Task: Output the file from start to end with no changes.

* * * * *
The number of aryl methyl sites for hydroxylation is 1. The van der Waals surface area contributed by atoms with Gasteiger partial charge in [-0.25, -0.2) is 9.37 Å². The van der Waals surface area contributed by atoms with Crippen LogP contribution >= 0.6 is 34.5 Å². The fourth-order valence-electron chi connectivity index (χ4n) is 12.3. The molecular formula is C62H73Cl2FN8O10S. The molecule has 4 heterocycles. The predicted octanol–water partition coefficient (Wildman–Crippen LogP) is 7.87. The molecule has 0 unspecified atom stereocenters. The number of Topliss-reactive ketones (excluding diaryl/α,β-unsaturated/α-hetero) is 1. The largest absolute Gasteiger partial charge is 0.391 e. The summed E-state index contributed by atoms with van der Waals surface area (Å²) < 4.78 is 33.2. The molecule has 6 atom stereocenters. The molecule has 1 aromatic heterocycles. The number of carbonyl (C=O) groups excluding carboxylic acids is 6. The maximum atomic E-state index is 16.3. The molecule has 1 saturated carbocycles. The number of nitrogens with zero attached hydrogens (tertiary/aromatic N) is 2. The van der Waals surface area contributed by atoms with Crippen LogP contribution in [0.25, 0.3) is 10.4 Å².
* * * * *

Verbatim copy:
The number of aryl methyl sites for hydroxylation is 1. The van der Waals surface area contributed by atoms with Gasteiger partial charge in [-0.25, -0.2) is 9.37 Å². The van der Waals surface area contributed by atoms with Crippen LogP contribution >= 0.6 is 34.5 Å². The fourth-order valence-electron chi connectivity index (χ4n) is 12.3. The molecular formula is C62H73Cl2FN8O10S. The molecule has 4 heterocycles. The predicted octanol–water partition coefficient (Wildman–Crippen LogP) is 7.87. The molecule has 0 unspecified atom stereocenters. The number of Topliss-reactive ketones (excluding diaryl/α,β-unsaturated/α-hetero) is 1. The largest absolute Gasteiger partial charge is 0.391 e. The summed E-state index contributed by atoms with van der Waals surface area (Å²) < 4.78 is 33.2. The molecule has 6 atom stereocenters. The molecule has 1 aromatic heterocycles. The number of carbonyl (C=O) groups excluding carboxylic acids is 6. The maximum atomic E-state index is 16.3. The molecule has 1 saturated carbocycles. The number of nitrogens with zero attached hydrogens (tertiary/aromatic N) is 2. The van der Waals surface area contributed by atoms with Crippen LogP contribution in [0.25, 0.3) is 10.4 Å².